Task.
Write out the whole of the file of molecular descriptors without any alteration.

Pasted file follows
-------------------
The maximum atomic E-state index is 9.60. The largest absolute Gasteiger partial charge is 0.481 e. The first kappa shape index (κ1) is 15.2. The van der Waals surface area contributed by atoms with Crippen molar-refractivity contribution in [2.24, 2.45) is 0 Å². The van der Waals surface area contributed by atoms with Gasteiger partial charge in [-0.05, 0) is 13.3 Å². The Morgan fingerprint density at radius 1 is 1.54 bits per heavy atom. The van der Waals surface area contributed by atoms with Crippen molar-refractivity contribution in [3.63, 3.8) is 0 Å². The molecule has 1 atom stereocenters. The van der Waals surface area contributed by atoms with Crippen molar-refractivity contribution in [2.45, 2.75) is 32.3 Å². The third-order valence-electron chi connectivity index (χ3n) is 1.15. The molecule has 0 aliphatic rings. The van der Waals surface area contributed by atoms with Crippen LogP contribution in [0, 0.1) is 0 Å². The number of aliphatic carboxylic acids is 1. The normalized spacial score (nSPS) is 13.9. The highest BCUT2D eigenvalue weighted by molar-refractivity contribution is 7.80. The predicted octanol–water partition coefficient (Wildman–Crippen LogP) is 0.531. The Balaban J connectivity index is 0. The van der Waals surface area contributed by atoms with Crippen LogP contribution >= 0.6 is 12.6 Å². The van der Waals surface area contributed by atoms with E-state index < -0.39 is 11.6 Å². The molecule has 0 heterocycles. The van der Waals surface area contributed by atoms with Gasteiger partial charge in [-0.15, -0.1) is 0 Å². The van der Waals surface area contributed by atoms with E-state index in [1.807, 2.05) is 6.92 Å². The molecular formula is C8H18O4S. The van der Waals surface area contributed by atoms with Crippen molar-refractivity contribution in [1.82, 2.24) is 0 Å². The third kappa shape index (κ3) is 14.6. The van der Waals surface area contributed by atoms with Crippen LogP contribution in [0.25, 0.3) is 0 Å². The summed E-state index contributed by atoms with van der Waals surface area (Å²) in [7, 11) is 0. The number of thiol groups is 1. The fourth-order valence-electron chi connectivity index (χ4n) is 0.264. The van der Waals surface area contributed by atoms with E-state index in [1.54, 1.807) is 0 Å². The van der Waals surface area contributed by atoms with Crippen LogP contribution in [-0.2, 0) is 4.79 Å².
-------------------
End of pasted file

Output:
The maximum atomic E-state index is 9.60. The largest absolute Gasteiger partial charge is 0.481 e. The first kappa shape index (κ1) is 15.2. The van der Waals surface area contributed by atoms with Crippen molar-refractivity contribution in [2.24, 2.45) is 0 Å². The van der Waals surface area contributed by atoms with Gasteiger partial charge in [-0.05, 0) is 13.3 Å². The Morgan fingerprint density at radius 1 is 1.54 bits per heavy atom. The van der Waals surface area contributed by atoms with Crippen molar-refractivity contribution in [3.63, 3.8) is 0 Å². The molecule has 1 atom stereocenters. The van der Waals surface area contributed by atoms with Crippen molar-refractivity contribution in [2.45, 2.75) is 32.3 Å². The third-order valence-electron chi connectivity index (χ3n) is 1.15. The molecule has 0 aliphatic rings. The van der Waals surface area contributed by atoms with Crippen LogP contribution in [0, 0.1) is 0 Å². The number of aliphatic carboxylic acids is 1. The normalized spacial score (nSPS) is 13.9. The highest BCUT2D eigenvalue weighted by molar-refractivity contribution is 7.80. The predicted octanol–water partition coefficient (Wildman–Crippen LogP) is 0.531. The Balaban J connectivity index is 0. The van der Waals surface area contributed by atoms with Crippen LogP contribution >= 0.6 is 12.6 Å². The van der Waals surface area contributed by atoms with E-state index < -0.39 is 11.6 Å². The molecule has 0 heterocycles. The van der Waals surface area contributed by atoms with Gasteiger partial charge in [-0.15, -0.1) is 0 Å². The van der Waals surface area contributed by atoms with E-state index in [1.807, 2.05) is 6.92 Å². The molecular formula is C8H18O4S. The van der Waals surface area contributed by atoms with Crippen molar-refractivity contribution in [1.82, 2.24) is 0 Å². The third kappa shape index (κ3) is 14.6. The van der Waals surface area contributed by atoms with Crippen LogP contribution in [0.25, 0.3) is 0 Å². The summed E-state index contributed by atoms with van der Waals surface area (Å²) in [7, 11) is 0. The number of thiol groups is 1. The fourth-order valence-electron chi connectivity index (χ4n) is 0.264. The van der Waals surface area contributed by atoms with E-state index in [1.54, 1.807) is 0 Å². The van der Waals surface area contributed by atoms with Crippen LogP contribution in [-0.2, 0) is 4.79 Å².